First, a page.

If we all went around and turned a blind eye to horses with questionable care when it's "none of our business", thousands upon thousands of horses would never be rescued.

Personally, I think to some degree it is the OP's business. She is a student there, paying to train there, and the situation with this horse understandingly makes her feel uncomfortable. She has the right to question it. To take charge and do anything? No. But definitely the right to question it, because at least if it were me, it could be the basis of my choice to stay or leave that place. I don't care how good a trainer or barn owner is; if they allow neglect of any horse to knowing go on in their facility, I don't want any part of their training or services.
     
    01-20-2011, 01:12 AM
  #15
Weanling
Good situation I have in example I just thought of.

I moved my horse from the barn she came from for various reasons, but I did take lessons there for a couple of months. My reasons for leaving were not bad. It's a good barn.

They had a couple of very skinny mares in blah condition. I asked about their history, and nobody was offended and I discovered they were both rescue cases bought from ignorant/neglectful owners.

It's possible the mare is a rescue, sure, depending on how long the OP has been there. I realize I came off condemning the owner in question quick. Regardless, I stand by my opinion that the OP has a right to an explanation on the mare's condition.
     
    01-20-2011, 01:14 AM
  #16
Banned
I just don't like taking the word of others. There are always two sides to every story. If there were a horse like this at a training stable I paid to be at, I wouldn't stay long.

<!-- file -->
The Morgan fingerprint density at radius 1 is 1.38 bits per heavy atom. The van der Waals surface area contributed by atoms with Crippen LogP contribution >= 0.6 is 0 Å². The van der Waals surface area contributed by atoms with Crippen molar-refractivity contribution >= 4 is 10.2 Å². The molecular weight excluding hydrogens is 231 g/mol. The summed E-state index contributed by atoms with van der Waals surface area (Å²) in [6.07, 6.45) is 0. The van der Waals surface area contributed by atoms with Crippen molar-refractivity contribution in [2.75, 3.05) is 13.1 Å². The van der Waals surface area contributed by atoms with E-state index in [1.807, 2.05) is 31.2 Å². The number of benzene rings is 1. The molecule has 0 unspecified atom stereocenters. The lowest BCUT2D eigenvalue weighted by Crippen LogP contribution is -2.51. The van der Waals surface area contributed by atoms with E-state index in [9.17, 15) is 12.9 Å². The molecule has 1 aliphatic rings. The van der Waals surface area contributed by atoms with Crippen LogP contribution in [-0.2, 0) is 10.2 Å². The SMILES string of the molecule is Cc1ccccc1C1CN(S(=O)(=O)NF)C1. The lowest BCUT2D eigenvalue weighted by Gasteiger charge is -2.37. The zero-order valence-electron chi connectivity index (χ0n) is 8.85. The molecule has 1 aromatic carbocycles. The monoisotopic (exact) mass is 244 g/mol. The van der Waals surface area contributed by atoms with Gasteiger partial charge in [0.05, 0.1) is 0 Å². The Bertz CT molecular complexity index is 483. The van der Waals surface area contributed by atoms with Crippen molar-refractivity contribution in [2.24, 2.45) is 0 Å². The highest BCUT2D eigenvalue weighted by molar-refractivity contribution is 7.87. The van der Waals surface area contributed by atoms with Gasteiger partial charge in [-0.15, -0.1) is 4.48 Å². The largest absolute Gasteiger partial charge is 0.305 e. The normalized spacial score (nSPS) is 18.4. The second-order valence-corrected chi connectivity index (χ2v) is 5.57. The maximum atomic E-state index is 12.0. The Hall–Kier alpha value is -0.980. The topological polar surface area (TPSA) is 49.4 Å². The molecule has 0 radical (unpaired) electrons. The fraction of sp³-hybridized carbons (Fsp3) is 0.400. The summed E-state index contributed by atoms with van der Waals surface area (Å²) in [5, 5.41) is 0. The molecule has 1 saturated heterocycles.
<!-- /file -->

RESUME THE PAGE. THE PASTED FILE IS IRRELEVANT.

I doubt a BO is going to turn a blind eye to a horse that is in plain view of everyone. BO's cannot make a boarder brush their horse. Some will write up that horses need to see a farrier but some also leave that out.

I don't like that the trainer has become the villain here. She is just protecting her right to work. Maybe she sees the horse and, with a more trained eye, doesn't see anything bad going on. If I were her trainer and my living depended upon a good relationship with a good stable, I would instruct my student to butt out.
     
    01-20-2011, 01:15 AM
  #17
Banned
That is very possible. The horse could also be old, sick, a boarder surrender...etc. There are lots of reasons why horses get into bad condition. Not all of them are "The owner is a jerk and doesn't care about this horse"
     
    01-20-2011, 01:24 AM
  #18
Yearling
I don't understand why you think the horse's condition is none of her business. Just because the animal isn't hers doesn't mean she shouldn't be concerned about it. Otherwise, why does Animal Control exist? It sure as heck isn't because the owners decide to call and report thenselves because they aren't taking good enough care of their animals.

That being said, maybe she is overreacting and the horse is fine. Maybe she's right and the horse is in a bad spot. I really don't know. But I don't think you should say it's none of her business.
     
    01-20-2011, 02:00 AM
  #19
Weanling
I don't necessarily think the trainer is the villian here, but the attitude the OP is describing is, at least *to me* unacceptable. I don't see what she has to do with the OP's concern over the horse, UNLESS the OP puts her name into it. Then I can see the concern the trainer would have a rightfully so.
     
    01-20-2011, 02:25 AM
  #20
Trained
It is her business to some degree as another poster said. But I think it is good for her having a care for the horse. Yes the horse may be old and may have a medical condition or it not may be old or have any medical condition but she is CARING about this horse. You can't tell me if you go past a bit of a skinny or an unhealthy looking horse you don't think "He needs a little fat on him" or "He needs to be wormed a little".